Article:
It’s been five months since I’ve been working from home, alone, and I’m tired. I spent the first three months hitting bottom, trying different diets, getting a few binge-free days together, falling off the wagon, getting back on, falling back off again.
Finally, 40 days ago the miracle happened and I got my abstinence (what we call the food equivalent of “sobriety”in twelve-step programs). It’s been a rough road: exhaustion on deep levels, loneliness, sitting through uncomfortable feelings – all while showing up every day to an intense work life. I need a vacation.
Which brings me to today’s topic: I miss being married.
My ex-husband – let’s call him Mike – and I vacationed every year. He paid for and planned our trips and, because of him, I got to see places I never would have visited. Being anxiety riddled and eating disordered kept me trapped in the house most of my life.
Mike and I traveled well; we had the same early-to-bed-early-to-rise body clocks; liked the same foods; enjoyed the same activities. The marriage was flawed for other reasons; vacations weren’t one of them.
And now I have the last week in August off and I am feeling the strain of singlehood. I’m exploring my options:
- I can visit my cousin Johnny in Palm Springs.
- I can take a trip with my mom, making this the third vacation we’ve spent together in as many years.
- I can spend $3,000 on a “detox retreat” recommended by Goop.
- I can sit on my ass in the same apartment in which I live my daily life, feeling sorry for myself.
Planning a solo vacation put me into total meltdown mode. I ended up in tears, calling my friend David from the Bladder Control aisle of CVS.
Sometimes being single sucks.
Being married made life easier in certain aspects, vacations being just one of them. I think Madonna summed up singlehood best when she said, “Sometimes it would be nice to be able to ask, ‘I don’t know, what do YOU think we should do?'”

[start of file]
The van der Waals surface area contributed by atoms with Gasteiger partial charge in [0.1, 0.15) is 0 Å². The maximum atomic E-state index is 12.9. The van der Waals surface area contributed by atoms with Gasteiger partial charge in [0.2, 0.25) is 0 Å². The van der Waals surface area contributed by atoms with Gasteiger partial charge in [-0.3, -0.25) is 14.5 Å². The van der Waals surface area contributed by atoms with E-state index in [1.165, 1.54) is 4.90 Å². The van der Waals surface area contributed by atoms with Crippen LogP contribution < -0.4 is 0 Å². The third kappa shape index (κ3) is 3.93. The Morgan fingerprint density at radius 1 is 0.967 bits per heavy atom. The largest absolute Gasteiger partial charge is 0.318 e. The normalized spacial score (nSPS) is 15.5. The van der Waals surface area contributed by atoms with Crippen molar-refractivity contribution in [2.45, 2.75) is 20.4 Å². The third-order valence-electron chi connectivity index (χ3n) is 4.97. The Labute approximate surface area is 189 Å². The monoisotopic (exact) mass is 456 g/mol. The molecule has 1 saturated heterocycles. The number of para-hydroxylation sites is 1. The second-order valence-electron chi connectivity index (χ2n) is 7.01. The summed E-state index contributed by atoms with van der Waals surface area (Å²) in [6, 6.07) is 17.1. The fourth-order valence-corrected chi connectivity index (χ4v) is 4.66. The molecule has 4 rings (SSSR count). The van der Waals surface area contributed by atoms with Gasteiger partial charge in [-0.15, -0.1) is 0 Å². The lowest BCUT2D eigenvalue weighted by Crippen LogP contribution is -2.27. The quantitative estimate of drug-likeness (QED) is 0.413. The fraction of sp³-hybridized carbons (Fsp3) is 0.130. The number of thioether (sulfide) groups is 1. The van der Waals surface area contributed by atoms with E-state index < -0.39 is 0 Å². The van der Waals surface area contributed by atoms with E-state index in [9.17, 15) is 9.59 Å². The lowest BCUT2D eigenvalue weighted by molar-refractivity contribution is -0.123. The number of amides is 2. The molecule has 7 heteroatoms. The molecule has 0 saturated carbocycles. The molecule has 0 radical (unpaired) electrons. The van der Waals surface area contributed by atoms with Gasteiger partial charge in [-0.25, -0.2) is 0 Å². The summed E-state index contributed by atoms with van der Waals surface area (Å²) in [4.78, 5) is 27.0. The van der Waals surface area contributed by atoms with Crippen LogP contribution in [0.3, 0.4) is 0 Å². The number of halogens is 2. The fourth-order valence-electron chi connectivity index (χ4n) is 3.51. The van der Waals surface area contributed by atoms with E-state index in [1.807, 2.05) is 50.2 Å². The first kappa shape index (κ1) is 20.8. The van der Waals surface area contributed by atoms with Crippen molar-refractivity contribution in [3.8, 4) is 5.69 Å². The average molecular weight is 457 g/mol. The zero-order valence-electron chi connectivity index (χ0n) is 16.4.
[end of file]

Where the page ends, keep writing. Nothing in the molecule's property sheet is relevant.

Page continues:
I know I have a lot to appreciate in my life and today I don’t feel appreciating any of it. I don’t feel like looking on the bright side, keeping a stiff upper lip, seeking out the silver linings.
I sunk into a pity party and stayed there until I went to bed.
But here is the beauty of all this: I didn’t eat over this. In fact, the reason that I don’t have a lot of high-quality friends is because of my stupid disease. I’ve been very isolated over the past two years binging and recovering from binging.
Now I’m up and running and realizing the wreckage of the disease is not going to get cleaned up all at once. It reminds me of the story in the Big Book, where a farmer comes out of the basement after a hurricane, looks around at the mess that used to be his farm, and says, “Ain’t it grand the wind stopped blowin’?”
Well, fortunately I don’t have a farm, I have a vacation to deal with.
I also realize that the hysteria surrounding this vacation – one week out of my whole life – is coming from my disease. “See,” it’s saying to me. “You can’t handle real life without me. You’ll be lonely. You need me. I am here to help you.”
Thank God I didn’t eat over this. Because there is no hope when I’m in the food but there is hope in just staying in recovery, taking it one day at a time and letting life unfold, knowing all will be well.
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